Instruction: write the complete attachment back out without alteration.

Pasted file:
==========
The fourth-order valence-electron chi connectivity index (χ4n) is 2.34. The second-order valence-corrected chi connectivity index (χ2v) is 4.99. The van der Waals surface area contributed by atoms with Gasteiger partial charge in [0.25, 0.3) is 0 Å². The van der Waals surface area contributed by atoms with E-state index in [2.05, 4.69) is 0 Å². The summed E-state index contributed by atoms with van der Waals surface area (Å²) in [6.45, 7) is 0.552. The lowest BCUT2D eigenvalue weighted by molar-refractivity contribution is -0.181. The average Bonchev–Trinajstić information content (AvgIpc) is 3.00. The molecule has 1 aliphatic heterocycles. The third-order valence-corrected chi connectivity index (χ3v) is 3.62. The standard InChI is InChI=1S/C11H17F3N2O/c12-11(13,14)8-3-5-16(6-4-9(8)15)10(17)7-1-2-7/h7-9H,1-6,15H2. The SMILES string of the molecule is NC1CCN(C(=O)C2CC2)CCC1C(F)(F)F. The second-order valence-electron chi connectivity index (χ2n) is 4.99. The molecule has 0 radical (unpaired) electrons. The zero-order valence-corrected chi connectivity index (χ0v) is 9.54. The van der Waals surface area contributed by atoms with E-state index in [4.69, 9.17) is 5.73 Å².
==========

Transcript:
The fourth-order valence-electron chi connectivity index (χ4n) is 2.34. The second-order valence-corrected chi connectivity index (χ2v) is 4.99. The van der Waals surface area contributed by atoms with Gasteiger partial charge in [0.25, 0.3) is 0 Å². The van der Waals surface area contributed by atoms with E-state index in [2.05, 4.69) is 0 Å². The summed E-state index contributed by atoms with van der Waals surface area (Å²) in [6.45, 7) is 0.552. The lowest BCUT2D eigenvalue weighted by molar-refractivity contribution is -0.181. The average Bonchev–Trinajstić information content (AvgIpc) is 3.00. The molecule has 1 aliphatic heterocycles. The third-order valence-corrected chi connectivity index (χ3v) is 3.62. The standard InChI is InChI=1S/C11H17F3N2O/c12-11(13,14)8-3-5-16(6-4-9(8)15)10(17)7-1-2-7/h7-9H,1-6,15H2. The SMILES string of the molecule is NC1CCN(C(=O)C2CC2)CCC1C(F)(F)F. The second-order valence-electron chi connectivity index (χ2n) is 4.99. The molecule has 0 radical (unpaired) electrons. The zero-order valence-corrected chi connectivity index (χ0v) is 9.54. The van der Waals surface area contributed by atoms with E-state index in [4.69, 9.17) is 5.73 Å².